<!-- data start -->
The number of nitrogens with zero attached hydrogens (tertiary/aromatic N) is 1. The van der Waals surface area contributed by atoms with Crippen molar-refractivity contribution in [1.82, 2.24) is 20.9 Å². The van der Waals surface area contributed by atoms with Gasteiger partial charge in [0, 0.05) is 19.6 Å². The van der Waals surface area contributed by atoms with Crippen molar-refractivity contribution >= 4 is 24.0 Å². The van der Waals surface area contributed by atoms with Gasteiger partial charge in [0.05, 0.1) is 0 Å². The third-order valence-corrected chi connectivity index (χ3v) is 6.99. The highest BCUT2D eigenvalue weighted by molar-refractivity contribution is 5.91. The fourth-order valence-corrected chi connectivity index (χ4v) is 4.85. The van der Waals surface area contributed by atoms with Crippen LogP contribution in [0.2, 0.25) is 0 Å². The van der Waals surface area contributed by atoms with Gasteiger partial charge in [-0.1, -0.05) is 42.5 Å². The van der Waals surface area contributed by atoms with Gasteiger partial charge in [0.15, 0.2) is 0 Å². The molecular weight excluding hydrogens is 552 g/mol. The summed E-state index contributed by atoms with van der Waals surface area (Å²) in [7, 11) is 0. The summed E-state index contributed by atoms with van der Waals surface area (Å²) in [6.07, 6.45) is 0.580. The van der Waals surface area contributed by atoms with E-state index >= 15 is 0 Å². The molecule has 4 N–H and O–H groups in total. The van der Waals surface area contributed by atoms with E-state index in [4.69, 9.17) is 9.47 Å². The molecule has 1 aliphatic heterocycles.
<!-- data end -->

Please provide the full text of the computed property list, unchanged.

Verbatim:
The number of nitrogens with zero attached hydrogens (tertiary/aromatic N) is 1. The van der Waals surface area contributed by atoms with Crippen molar-refractivity contribution in [1.82, 2.24) is 20.9 Å². The van der Waals surface area contributed by atoms with Gasteiger partial charge in [0, 0.05) is 19.6 Å². The van der Waals surface area contributed by atoms with Crippen molar-refractivity contribution >= 4 is 24.0 Å². The van der Waals surface area contributed by atoms with Gasteiger partial charge in [0.05, 0.1) is 0 Å². The third-order valence-corrected chi connectivity index (χ3v) is 6.99. The highest BCUT2D eigenvalue weighted by molar-refractivity contribution is 5.91. The fourth-order valence-corrected chi connectivity index (χ4v) is 4.85. The van der Waals surface area contributed by atoms with Crippen LogP contribution in [0.2, 0.25) is 0 Å². The van der Waals surface area contributed by atoms with Gasteiger partial charge in [-0.1, -0.05) is 42.5 Å². The van der Waals surface area contributed by atoms with Gasteiger partial charge in [0.15, 0.2) is 0 Å². The molecular weight excluding hydrogens is 552 g/mol. The summed E-state index contributed by atoms with van der Waals surface area (Å²) in [7, 11) is 0. The summed E-state index contributed by atoms with van der Waals surface area (Å²) in [6.07, 6.45) is 0.580. The van der Waals surface area contributed by atoms with E-state index >= 15 is 0 Å². The molecule has 4 N–H and O–H groups in total. The van der Waals surface area contributed by atoms with E-state index in [4.69, 9.17) is 9.47 Å². The molecule has 1 aliphatic heterocycles.